KABUL - The rate of civilian casualties in Afghanistan during 2009 has increased exponentially if compared with previous years.
When he first took command of North Atlantic Treaty Organisation (NATO) forces in Afghanistan this summer, U.S. Gen. Stanley A. McChrystal placed an emphasis on the reduction of civilian casualties. Since then, though, civilian casualties have increased as the result of both NATO air strikes and insurgent's attacks.
When 23,000 fresh U.S. soldiers arrived in Afghanistan over the spring and summer, they were ready to fight Taliban groups face-to-face, but insurgents changed tactics, increasing suicide bombings, roadside improvised explosive devices (IEDs) and remote control explosives.
In the past few months insurgents have detonated a bomb in front of International Security Assistance Force (ISAF) headquarters in downtown Kabul, sent a suicide bomber to his death near Kabul airport, exploded car bombs in Maiwand and Almar districts, exploded a giant fuel tanker in downtown Kandahar and, most recently, set off a massive explosion near the Indian embassy and the Ministry of Interior in the capital city.
In all, hundreds of civilians have died and this isn't even counting the running battles between NATO and insurgent forces.
Not only is each of these deaths a tragic waste of life, but many of those who died were the sole supporters of large and extended families. Children were orphaned because of this violence, forced to the streets because of Afghanistan's inadequate child welfare safety net.
The Oct. 8 attack is the second time that the Indian embassy in Kabul has been hit. The first one was in July 2008 and killed 58 people. Again, most of the dead were civilians.
Making matters worse, some of these actions may actually have little to do with internal Afghan affairs.
The attack on the Indian embassy is a good example. Pakistan and India have long been bitter rivals and the embassy bombing, according to Afghan officials accusing the Pakistani intelligence agency ISI of masterminding it, was likely yet another bloody skirmish in this antagonistic relationship, with Afghans caught in the middle.
In Nimrooz too, many of the suicide attacks have been organised and funded by groups inside Iran, some intelligence sources evaluated.
It would seem that those involved in these larger conflicts care little for the lives of Afghan civilians. And they are not alone.
Taliban groups also seem to have little regard for those not directly involved in their conflict with the Afghan government and the foreign troops.
In a recent Eid message, however, the leader of Taliban, Mullah Mohammad Omar, mentioned that civilians should in fact be protected. His missive surely did nothing for the families of those who died in the October attack in Kabul.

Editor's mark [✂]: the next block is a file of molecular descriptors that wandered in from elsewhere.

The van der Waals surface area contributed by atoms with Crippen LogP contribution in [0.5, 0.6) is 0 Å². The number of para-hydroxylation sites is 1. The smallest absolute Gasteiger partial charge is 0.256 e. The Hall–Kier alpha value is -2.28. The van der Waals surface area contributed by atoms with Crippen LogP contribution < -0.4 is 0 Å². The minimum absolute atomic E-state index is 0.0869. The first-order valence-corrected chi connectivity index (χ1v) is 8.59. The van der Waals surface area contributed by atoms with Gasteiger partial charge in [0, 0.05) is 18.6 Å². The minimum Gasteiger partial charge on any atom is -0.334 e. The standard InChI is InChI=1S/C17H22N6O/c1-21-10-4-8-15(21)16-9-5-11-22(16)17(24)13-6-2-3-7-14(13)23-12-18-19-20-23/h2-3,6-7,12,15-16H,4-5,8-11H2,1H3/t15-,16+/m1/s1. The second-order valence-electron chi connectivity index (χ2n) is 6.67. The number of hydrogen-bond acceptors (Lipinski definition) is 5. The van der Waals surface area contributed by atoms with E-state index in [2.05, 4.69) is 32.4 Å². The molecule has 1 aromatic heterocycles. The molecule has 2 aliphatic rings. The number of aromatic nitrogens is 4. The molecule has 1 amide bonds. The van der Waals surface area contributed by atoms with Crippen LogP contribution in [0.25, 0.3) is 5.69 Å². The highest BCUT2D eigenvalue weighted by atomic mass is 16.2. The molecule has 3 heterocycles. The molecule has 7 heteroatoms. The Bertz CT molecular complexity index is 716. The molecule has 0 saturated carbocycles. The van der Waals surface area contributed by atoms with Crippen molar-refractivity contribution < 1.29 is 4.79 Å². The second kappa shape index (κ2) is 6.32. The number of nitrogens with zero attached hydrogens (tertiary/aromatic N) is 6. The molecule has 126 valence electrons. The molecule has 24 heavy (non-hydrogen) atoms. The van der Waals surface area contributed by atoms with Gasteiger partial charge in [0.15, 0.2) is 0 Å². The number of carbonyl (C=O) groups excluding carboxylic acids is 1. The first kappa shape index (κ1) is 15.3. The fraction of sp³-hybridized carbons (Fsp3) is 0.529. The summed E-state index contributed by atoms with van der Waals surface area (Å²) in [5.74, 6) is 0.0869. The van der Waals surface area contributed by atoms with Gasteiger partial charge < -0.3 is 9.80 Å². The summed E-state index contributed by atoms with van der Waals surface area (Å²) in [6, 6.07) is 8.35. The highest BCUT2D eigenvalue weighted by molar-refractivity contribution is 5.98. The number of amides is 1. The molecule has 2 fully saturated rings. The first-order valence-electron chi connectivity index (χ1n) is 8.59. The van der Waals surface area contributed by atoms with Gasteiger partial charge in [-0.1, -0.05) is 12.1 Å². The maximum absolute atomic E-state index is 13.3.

One of the more troubling aspects of this is that the Afghan government is unable to fight the insurgency or keep Afghans safe.
Recently, President Hamid Karzai claimed that insurgents have placed their forces in northern Afghanistan - particularly in Kunduz, Baghlan and Samangan provinces - through air-borne insertion, meaning that they used helicopters to transport fighters and flew away undetected.
"Even today we received reports that the furtive process [of airborne insertion] is still ongoing," said the president, according to 'Outlook', an Afghan daily. While Karzai did not share evidence of this with inquiring journalists, he did say that a comprehensive investigation was underway to determine just which country the helicopters belonged to.
Such attacks weaken Afghan's confidence in their government. Unfortunately that is exactly what the insurgents want.
The government has not done much to win their trust back. Basic necessities, like ample electricity and clean water, are sorely lacking while in an emergency many people feel they cannot trust police.
To begin to rectify this lack of trust the Afghan government needs to speak directly to the people, particularly to the families of those killed in attacks.
Instead of security officials going before the Afghan Parliament to offer sanitised explanations, they should take time to engage the victim's families and explain how this could have happened and what they will do to prevent such tragedies in the future.
Such action will likely have little effect toward assuaging the grief of these family members, but perhaps it could be a positive step toward rebuilding the trust that citizens of every nation need.
*Killid is an independent Afghan media group. IPS and Killid have been partners since 2004.